DIY + Garden
DIY + Garden
We have a wide selection of tires for every season from well-known brands such as Continental, Dunlop, Goodyear, Pirelli and Michelin as well as cheaper alternatives for the smaller budget. Use our filters to help you find the right tire.
The yearly change of tires is not a requirement of Swiss law. However, the driver must be able to control his car or motorcycle in all road situations. Therefore we recommend you to equip your vehicle with winter tires when the temperature drops - approx. below 7°C or before the first snow. This will not only make you safer on the road, but will also protect you from liability claims from your insurance company in the event of an accident. We explain the most important terms here:
Speed index: The maximum speed in km/h that can be reached with the tire.
Load index: The maximum load per wheel.
Fuel efficiency: A scale from "A" to "G" shows how efficient the fuel economy is. Here, "A" has the greatest efficiency and "G" the least.
Wet grip: The closer a letter approaches the "A" class, the better the tire's handling properties on wet roads.
Noise emission: winter tires or summer tires can be noisier when driven, depending on the rubber compound and tread. Noise is expressed in decibels or "dB". The rule of thumb here is that the lower the decibel number, the quieter the tires are while driving.
The most frequently asked questions on the subject of "tires":
What do the numbers and figures on the side of the tires mean?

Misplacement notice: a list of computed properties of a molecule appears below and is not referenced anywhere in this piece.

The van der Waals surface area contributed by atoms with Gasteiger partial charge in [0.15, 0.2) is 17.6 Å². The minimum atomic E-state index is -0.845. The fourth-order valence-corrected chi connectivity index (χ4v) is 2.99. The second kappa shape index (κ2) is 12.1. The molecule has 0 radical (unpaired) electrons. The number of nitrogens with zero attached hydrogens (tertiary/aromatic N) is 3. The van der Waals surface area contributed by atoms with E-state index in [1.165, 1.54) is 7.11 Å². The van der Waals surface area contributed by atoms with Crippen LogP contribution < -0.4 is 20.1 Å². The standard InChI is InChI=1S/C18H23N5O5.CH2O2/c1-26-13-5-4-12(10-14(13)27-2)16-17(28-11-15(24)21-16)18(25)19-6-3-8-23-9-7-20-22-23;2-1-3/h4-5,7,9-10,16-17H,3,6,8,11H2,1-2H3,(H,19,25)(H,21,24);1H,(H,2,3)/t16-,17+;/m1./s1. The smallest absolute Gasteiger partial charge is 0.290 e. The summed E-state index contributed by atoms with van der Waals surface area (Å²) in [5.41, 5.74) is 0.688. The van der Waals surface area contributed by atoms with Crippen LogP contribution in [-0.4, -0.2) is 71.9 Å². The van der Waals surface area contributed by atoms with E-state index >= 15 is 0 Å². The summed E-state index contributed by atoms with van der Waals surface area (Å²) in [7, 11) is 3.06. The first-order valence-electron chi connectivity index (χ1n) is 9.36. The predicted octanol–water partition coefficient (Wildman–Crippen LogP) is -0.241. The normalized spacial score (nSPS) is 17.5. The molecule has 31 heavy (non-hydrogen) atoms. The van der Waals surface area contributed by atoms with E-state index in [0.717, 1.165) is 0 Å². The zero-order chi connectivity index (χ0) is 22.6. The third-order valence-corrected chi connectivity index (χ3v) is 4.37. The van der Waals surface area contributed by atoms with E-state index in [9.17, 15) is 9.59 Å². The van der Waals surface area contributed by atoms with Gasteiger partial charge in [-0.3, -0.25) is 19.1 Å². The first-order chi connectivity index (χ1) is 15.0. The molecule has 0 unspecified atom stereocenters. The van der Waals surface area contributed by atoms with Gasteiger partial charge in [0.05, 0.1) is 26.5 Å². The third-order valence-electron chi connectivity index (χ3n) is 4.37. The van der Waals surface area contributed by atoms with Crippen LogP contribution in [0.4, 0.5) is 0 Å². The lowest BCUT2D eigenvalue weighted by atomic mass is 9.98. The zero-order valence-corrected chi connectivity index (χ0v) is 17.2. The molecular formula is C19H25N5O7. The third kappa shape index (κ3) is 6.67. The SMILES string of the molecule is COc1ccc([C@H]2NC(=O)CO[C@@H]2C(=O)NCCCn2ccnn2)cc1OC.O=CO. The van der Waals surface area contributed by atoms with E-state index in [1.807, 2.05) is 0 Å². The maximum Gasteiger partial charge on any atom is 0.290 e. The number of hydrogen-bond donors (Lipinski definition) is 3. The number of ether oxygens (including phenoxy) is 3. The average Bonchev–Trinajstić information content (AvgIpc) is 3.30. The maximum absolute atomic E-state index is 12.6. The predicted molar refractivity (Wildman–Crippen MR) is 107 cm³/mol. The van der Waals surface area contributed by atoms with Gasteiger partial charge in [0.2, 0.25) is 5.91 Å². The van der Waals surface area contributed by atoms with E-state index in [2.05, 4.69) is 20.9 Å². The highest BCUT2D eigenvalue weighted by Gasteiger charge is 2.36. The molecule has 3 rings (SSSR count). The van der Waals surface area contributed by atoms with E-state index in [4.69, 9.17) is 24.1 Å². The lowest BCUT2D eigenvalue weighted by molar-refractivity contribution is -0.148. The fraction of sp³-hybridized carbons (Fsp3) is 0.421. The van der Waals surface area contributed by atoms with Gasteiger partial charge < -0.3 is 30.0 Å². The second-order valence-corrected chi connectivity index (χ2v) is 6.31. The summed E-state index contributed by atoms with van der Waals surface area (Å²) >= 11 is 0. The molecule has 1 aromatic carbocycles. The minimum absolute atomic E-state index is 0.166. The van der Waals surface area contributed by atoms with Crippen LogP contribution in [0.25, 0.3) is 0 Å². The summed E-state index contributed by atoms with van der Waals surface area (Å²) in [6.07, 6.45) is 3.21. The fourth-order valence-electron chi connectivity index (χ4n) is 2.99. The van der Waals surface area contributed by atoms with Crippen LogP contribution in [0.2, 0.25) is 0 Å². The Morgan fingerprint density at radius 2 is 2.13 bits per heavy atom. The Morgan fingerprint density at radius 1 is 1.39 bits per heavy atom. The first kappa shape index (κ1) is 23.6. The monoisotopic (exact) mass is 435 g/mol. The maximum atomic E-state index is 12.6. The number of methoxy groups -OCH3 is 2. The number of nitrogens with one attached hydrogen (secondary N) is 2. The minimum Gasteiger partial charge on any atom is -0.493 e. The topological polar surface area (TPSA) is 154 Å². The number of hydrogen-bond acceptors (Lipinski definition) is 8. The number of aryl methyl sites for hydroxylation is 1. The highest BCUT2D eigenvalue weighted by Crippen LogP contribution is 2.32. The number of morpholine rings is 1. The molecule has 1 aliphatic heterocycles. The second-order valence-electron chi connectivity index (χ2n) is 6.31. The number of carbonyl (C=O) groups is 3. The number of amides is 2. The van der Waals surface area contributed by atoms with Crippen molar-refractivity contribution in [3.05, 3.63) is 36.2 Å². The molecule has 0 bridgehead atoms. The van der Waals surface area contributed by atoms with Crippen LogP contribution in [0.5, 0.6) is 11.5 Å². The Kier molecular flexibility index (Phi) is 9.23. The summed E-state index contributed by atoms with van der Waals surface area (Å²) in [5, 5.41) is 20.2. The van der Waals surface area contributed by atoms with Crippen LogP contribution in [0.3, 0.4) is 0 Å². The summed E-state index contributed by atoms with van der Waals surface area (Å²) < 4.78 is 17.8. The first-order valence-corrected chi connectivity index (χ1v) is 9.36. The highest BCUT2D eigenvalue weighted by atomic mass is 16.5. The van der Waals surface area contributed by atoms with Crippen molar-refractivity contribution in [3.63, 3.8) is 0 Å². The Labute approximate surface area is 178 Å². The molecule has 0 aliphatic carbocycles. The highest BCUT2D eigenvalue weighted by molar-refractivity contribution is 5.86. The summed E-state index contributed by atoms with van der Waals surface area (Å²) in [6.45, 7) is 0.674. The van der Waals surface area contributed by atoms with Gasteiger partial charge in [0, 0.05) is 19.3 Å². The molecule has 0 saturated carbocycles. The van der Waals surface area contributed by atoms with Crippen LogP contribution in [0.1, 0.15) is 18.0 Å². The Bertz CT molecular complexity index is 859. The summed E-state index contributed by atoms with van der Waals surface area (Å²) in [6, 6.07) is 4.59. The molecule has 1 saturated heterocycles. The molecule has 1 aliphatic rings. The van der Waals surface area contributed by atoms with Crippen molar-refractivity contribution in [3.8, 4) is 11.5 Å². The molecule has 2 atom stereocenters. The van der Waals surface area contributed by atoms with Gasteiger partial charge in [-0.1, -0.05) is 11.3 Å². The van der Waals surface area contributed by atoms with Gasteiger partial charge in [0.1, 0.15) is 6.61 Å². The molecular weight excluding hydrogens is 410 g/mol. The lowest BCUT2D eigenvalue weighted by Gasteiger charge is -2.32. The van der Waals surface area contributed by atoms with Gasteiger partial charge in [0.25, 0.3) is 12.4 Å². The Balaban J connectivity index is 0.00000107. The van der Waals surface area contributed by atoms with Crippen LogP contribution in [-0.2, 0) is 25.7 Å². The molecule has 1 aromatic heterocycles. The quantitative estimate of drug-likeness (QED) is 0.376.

This is the tire designation, which is noted on most tires. Let's take the example "175 / 65 R 14": "175" stands for the tire width in millimeters, "65" for the ratio of the tire height to the tire width - in our case 65%. The letter "R" provides information about the type of construction - in our case it is a radial tire used on passenger cars. The number 14 describes the rim size in inches.
What is the difference between summer and winter tires?
Basically, two characteristics determine the seasonality of the tire: the rubber hardness and the tread pattern.
Summer tires are harder than their winter counterparts because they are exposed to higher temperatures. To reduce the risk of aquaplaning, the tread is designed so that water is transported away from the tire more quickly and thus gains better grip. As a general rule, the narrower the tire width and deeper the tread, the lower the risk of aquaplaning.
Winter tires are softer than summer tires. This makes it easier for slush and snow to be transported in the grooves. You can recognize winter tires by the fact that their tread has many tread grooves. If the tires have an Alpine symbol (also known as a snowflake or 3PMSF symbol), this means that they have been tested and have achieved the minimum traction on snow and ice - making them suitable for the cold season. From the end of September 2024, only tires marked with the Alpine symbol will be legally permitted on the road.
Can I just leave my winter tires mounted all year round?
You can... but it's not recommended. If you drive with winter tires during the summer months, you will have softer wheels and therefore more wear and tear. This means that you not only have to replace your tires sooner, but also that the braking distance becomes longer - and thus the risk of an accident increases.
When do summer or winter tires need to be changed?
The rule of thumb is: "From O to O" - i.e. from October to Easter, when the temperature rises above seven degrees again or falls below seven degrees. Consequently, the weather must always be kept in mind.